THE LAST WAVE -- Dupont Circle.
The best scene in "The Last Wave" shows a blond Australian couple oozing nervous equality as they welcome two fierce, silent Aborigines to their glass-and-chrome dinner table. The wife tries charmingly to draw out a magically possessed elder by mentioning modestly that she, too, is an artist.
Or perhaps it's the scene in which Richard Chamberlain, taking on a tribal murder case as part of his legal-aid charity work, explains to a sullen lineup of suspects that they will have to be patient with him because "my field is corporate taxation."
These are wonderful, if inadvertent, satiric portraits of liberal gentility. But in attempting to be an occult film, a disaster film and a racial-guilt film, all at once, "The Last Wave" neglects its potential for being a memorable social-comic film.This is a shame, not only because of these tantalizing moments but because the film lacks a cohesive viewpoint. The horror is not strong enough to do it, but comedy could have been devastating.
For his intentional themes, Peter Weir has assembled a Biblical flood and a people who are both oppressed and supernatural, and let them loose on Chamberlain as the epitomy of effete, European-descended civilization, complete with tennis court. Although the wife is a fourth-generation Australian who spends her evenings reading coffeetable books on the Aborigines, she has apparently not checked out her husband's bloodline enough to avoid bringing trouble into the family.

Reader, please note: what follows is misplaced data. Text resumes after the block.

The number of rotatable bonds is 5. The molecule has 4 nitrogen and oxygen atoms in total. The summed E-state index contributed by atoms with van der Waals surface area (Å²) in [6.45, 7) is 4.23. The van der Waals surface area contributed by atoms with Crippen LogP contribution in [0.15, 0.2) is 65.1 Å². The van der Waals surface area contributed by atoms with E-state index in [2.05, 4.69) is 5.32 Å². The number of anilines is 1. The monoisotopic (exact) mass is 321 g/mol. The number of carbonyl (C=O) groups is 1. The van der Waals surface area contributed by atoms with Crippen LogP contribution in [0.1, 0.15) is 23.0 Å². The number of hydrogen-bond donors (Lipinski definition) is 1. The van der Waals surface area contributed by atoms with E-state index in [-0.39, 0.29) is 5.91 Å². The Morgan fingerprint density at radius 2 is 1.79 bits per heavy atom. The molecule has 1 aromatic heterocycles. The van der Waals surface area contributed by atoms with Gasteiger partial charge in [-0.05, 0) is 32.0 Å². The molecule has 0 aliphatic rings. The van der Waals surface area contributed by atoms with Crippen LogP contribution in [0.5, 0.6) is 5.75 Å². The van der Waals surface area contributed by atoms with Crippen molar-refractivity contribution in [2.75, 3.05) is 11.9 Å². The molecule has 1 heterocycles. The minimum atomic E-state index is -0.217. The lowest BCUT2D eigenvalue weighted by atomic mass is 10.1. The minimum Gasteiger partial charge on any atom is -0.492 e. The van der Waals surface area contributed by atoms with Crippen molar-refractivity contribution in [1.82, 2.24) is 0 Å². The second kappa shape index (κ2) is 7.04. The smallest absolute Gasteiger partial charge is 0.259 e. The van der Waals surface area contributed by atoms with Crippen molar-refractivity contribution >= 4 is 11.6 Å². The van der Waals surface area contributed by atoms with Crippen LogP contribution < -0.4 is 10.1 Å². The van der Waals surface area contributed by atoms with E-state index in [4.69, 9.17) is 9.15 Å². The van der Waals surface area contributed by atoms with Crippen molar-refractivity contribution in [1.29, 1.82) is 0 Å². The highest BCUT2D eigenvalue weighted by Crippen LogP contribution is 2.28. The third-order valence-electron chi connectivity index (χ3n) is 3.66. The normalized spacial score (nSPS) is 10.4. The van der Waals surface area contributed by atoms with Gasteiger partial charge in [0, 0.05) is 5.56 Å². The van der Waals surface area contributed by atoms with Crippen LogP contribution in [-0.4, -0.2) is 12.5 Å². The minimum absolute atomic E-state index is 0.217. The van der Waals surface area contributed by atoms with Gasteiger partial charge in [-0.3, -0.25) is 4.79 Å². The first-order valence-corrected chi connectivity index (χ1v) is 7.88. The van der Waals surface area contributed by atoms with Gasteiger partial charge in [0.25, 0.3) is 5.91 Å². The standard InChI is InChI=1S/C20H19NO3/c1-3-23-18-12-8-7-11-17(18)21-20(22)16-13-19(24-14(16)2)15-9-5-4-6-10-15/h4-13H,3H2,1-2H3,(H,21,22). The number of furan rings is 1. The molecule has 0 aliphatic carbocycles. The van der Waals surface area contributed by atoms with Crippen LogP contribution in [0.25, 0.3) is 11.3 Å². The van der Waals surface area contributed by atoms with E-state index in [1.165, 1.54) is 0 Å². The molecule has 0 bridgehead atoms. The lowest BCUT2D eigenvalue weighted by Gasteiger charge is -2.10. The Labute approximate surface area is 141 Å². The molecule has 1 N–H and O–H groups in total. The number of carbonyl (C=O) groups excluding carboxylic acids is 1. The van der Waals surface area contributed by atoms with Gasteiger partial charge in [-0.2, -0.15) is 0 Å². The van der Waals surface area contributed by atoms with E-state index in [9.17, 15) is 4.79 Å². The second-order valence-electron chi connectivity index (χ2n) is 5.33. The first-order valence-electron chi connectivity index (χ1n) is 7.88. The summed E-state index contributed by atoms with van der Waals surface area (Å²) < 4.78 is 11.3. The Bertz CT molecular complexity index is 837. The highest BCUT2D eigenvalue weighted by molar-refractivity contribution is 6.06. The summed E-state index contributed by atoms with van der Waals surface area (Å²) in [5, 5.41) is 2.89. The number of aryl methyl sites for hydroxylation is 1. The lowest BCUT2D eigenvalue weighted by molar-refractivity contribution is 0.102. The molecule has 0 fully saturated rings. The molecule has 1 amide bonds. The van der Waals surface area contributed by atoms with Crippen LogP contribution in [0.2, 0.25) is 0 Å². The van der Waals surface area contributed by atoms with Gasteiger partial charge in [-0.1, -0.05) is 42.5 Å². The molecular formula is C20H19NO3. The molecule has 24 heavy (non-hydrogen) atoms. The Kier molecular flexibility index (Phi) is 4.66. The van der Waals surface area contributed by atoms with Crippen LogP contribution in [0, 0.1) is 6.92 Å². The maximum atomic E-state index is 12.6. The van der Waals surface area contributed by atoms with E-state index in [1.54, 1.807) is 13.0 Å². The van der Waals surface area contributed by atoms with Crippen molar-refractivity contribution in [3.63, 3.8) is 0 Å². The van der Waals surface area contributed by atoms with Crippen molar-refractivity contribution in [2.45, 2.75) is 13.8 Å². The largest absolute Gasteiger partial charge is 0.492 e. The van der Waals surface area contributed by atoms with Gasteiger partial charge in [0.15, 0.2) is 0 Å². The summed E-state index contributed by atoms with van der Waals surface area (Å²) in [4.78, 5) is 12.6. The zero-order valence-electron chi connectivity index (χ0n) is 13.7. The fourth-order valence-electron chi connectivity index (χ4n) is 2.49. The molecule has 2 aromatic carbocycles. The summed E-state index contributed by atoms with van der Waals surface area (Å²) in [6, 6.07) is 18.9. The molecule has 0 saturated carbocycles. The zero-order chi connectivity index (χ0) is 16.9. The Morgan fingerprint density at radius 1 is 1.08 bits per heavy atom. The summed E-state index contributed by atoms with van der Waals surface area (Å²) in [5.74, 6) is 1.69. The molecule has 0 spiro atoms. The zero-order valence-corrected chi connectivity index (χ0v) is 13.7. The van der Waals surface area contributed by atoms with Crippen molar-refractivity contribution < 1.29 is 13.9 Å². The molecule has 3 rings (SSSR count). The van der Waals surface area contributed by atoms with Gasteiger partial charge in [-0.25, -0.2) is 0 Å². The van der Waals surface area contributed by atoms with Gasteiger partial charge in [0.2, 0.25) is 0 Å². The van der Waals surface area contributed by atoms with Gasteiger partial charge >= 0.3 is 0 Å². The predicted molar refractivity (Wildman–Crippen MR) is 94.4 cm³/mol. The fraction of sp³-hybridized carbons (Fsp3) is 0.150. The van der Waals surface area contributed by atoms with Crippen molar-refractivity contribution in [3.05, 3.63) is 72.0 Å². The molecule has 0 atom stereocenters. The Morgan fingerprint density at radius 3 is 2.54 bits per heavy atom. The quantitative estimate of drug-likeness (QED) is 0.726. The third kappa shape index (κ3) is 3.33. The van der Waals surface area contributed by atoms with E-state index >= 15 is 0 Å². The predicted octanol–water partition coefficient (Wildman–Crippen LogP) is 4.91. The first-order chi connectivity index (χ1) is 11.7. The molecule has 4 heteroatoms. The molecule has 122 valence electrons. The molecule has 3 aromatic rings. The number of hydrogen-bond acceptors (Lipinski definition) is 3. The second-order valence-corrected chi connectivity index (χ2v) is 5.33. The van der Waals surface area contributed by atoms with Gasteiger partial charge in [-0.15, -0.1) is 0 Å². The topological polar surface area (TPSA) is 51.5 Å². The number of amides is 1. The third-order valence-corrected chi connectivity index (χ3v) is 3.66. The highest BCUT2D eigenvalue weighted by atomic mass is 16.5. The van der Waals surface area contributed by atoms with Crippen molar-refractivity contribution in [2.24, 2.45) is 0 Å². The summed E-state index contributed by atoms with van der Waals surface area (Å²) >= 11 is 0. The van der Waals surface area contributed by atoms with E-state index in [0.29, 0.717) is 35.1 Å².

Weir's point must have been to invest the Aborigines with a culturally rich dignity and the whites with a corresponding amount of guilt.
But the celebration of "natives" for a kind of rhythm of the soul is patronizing, and the awkward way in which the whites try too hard to do the right thing makes them vulnerable as well as funny. Vulnerability is an essential quality in an occult film, but it's ruinous in a story of racial oppression. You can't hold these people responsible for anything requiring as much strength as subjugating a continent.
They are even emotionally too flimsy to be proper victims for a natural-disaster film. Early in the movie, as a portent, the lawyer discovers water pouring ominously down his carpeted staircase. It turns out that one of the couple's angelic-looking little daughters forgot to turn off the bathtub faucet, an explanation so reasonable that it should bar the incident from claiming association with the cosmic Last Wave of the title.
But an ordinary leaky ceiling seems quite as much trouble as these people can handle, or rather more. Demons, apocalypses and historical racism they don't need.